Administration Fails to Understand Orr’s Call to Action

Isaac Hollander McCreery

To the Editors:

I’m sitting in Azariah’s Café. The snow from a few days ago still lingers, as the leaves reach the peak of their falling. Soon there will be no more, and the ground will be blanketed in snow.

Six days ago Professor David Orr told us a story. “Over the bleached bones and jumbled residue of numerous civilizations are written the pathetic words, ‘Too late.’”

Climate destabilization is a huge problem. But there are other huge problems, ones that we can’t afford to ignore. Our economy grinds people into the ground on a daily basis, and our societies and cultures enforce norms that tear into each of our humanities and allow us to commit atrocities against one another.

While I don’t agree with Professor Orr’s grounds — he erred through omission — I agree with his conclusions. “Now, more than ever,” he said, “we need liberally educated young people who know how — and what — to connect.” We must “boldly enlarge our ideas of education and research to meet the challenges — the unprecedented challenges — and opportunities of the time, to lead with courage and persistence.” And this process “can only begin,” he said, “with a large conversation about education that engages the entire campus community, that asks questions beyond conventional categories, questions that have no easy answers, questions that force us out of our comfort zones and conventional categories of thought and behavior.”

And our College’s president wrote the following of Professor Orr’s lecture: “His provocative talk asked us to contemplate what we can do as individuals, as a community and as a society.”

No, President Krislov, you missed the point.

Professor Orr didn’t ask us to contemplate. He asked us to connect and to act. Now. “This is no time for complacency … There is such a thing as too late … Hope is a verb with its sleeves rolled up.”

Will we rise to the challenge, Oberlin College? Or will we continue to silo our institution into status quo departments so narrow that no real conversation can happen, only contemplation? Will we continue to study neoclassical economics under the title Economics, as if it’s the only economics that has ever existed? Will we continue to study Literature — the canon of Western Europe, named as if it is the only canon that is real Literature — while relegating other canons to Other Studies such as Africana Studies and East Asian Studies? Will we continue to study Environmental Studies as if everything else we do doesn’t take place on the earth upon which we stand? Will we continue to study Computer Science as if computers were not at the heart of the 2008 financial collapse? Will we continue to practice our instruments for six hours a day as if the mathematicians in King don’t need to hear our music to solve their equations?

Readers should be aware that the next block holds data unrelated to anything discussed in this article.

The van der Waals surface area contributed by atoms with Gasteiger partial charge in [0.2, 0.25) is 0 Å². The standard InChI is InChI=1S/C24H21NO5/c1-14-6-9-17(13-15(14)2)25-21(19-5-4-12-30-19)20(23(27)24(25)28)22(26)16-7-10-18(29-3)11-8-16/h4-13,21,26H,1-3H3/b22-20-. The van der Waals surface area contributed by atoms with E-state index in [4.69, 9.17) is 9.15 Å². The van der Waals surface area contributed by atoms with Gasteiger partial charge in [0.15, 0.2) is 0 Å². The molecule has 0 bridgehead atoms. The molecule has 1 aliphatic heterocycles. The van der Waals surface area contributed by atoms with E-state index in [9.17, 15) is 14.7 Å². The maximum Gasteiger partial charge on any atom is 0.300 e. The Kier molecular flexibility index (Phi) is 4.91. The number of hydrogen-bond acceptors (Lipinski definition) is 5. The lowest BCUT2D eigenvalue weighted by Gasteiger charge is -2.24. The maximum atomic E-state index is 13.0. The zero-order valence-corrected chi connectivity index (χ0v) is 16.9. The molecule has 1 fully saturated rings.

I am joining the call on Oberlin College and its Administration: Do not just contemplate. Roll up your sleeves, and give us a space in which to connect. Start with this: Take two days, say, a Wednesday and Thursday. Cancel classes. Hold that forum, that “large conversation about education that engages the entire campus community” that we so desperately need.

I am so deeply terrified that it’s with me while I sleep. I had nightmares last night. I dreamed that the end had come. Society was crumbling, and everyone knew it. My dear friend said to me, “Anything that isn’t real is worthless. If you can’t hold it in your hand, don’t think it’s anything at all.” Then I awoke. I slowly came to and remembered, we’re not there. At least, not all the way there. Not yet.

So I’m searching for a way to act, lest we look back to see those pathetic words written over our civilization, “Too late.”